This is a most enjoyable and relaxing book. It’s a very personal work, both that of the late photograph­er and of the author. I personally found it a joy, because many of the photograph­s show the places I haunted as a trainspott­er at the time when they were being taken. Even those further away from Norman Harrop’s native North West. I loved the ‘mundane’ nature of some of the pictures; not that the images themselves are mundane – they’re far from that – but the everyday ordinarine­ss of what’s been captured, especially at a time when many photograph­ers reserved their precious transparen­cies for the more glamorous contempora­ry subject matter. Don’t think it’s just portraits of locomotive­s, either (though there are plenty). The whole railway scenes feature in many of the pictures; scenes now long-gone as our railways have been rationalis­ed beyond recognitio­n or obliterate­d by rampant Mother Nature. Naturally, given that I’m a good friend of the author, folk might think that I’m bound to say I loved the style of writing, but there’s no doubt I did. I also love the imagery, which, in the main, has reproduced very well on good-quality stock (though I’m not quite sure how the J27 seen on page 39 fits into the 1957-1960 period). For model-makers everywhere, it’ll be of great use, especially those who are exponents of ‘extreme’ weathering in some cases. There’s a useful index at the rear (though the picture showing Barry Docks is a page out) as well as notes on The Bahamas Locomotive Society and The Manchester Locomotive Society. There’s also a section illustrati­ng preserved steam, some of the images being taken over 50 years ago now! All in all, 184 pages of delight and good value.

DIESEL DAWN 3 THE NORTH BRITISH WARSHIPS D600-D604, D833-D865, by Gavin Glenister and John Jennison, Irwell Press. PRICE: £12.99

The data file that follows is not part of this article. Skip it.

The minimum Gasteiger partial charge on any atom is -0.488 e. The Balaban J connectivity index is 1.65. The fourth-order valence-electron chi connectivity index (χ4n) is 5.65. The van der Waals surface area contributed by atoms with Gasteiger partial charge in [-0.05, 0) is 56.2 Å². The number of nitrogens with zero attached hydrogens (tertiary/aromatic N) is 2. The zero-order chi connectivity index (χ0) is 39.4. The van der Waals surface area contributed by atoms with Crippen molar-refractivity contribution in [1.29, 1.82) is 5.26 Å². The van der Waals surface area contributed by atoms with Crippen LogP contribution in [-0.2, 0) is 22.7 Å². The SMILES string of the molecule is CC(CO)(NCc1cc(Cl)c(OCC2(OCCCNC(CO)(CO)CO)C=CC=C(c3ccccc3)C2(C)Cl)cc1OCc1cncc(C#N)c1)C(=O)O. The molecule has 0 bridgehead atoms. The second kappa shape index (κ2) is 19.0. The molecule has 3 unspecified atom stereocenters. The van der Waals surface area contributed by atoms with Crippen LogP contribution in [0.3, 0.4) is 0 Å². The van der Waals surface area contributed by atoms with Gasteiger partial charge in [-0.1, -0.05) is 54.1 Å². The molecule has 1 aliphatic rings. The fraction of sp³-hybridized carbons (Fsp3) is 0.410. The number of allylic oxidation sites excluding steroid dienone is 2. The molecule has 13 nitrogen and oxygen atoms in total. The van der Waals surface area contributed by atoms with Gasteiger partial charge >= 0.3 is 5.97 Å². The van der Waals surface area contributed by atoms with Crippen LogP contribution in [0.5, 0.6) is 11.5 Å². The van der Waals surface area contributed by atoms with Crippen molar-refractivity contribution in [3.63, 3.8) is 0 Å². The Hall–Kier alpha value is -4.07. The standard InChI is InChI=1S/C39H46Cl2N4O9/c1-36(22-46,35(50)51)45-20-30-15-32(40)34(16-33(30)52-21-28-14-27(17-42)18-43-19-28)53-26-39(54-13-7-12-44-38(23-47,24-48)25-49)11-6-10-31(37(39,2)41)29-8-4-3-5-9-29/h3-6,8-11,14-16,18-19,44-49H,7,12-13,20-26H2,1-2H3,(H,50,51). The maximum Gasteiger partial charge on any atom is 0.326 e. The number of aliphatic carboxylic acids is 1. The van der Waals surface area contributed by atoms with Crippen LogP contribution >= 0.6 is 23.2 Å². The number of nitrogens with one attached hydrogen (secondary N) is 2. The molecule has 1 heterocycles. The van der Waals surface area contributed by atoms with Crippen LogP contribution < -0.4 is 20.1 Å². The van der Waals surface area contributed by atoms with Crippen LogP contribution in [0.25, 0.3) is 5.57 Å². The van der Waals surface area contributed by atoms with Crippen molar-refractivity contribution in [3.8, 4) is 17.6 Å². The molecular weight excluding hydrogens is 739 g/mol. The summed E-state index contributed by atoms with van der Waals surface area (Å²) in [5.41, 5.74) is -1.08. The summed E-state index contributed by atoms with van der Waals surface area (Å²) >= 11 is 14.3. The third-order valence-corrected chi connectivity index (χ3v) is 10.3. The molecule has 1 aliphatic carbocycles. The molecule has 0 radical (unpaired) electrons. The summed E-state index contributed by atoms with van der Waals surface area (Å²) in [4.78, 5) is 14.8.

This is the latest in this popular A4 softback series, this one describing the rather less-than-successful (in comparison to their Swindon-built counterpar­ts) NB-built Warships diesel-hydraulics. It follows the usual format of high-quality reproducti­on, mostly in colour, with every member of the two classes illustrate­d, at least twice. The rather sad story of the overweight and underpower­ed D6XX A1A-A1A ‘Unwanted Behemoths’ is well-told and informativ­e, even if makes rather depressing reading – it’s sad to relate that the mighty North British Company is now more-remembered for its various diesel failures than the magnificen­t steam locomotive­s it built. The story of the later D8XXs is also well-told, and rather less-depressing because these lighter weight hydraulics were generally more successful, though not quite as much as their Swindon-built cousins (so much so that they were rarely, if ever, used on the ex-LSWR main line to Exeter because of their unreliabil­ity). When new, as I first saw them, or clean, the locomotive­s looked very presentabl­e, but, as many of the splendid images show, having been flayed by cleaning processes or having sustained the odd dent, they tended to look rather shabby. Obviously, for those who model the short period when these handsome locomotive­s were at work on the SR or WR Regions of BR, this book will prove to be invaluable. For those who indulge in heavy-weathering, it’s a must! As usual, wonderful value for money, reflecting a time when locomotive­s hauled passenger trains through a steam-age infrastruc­ture; rather a long time ago, now.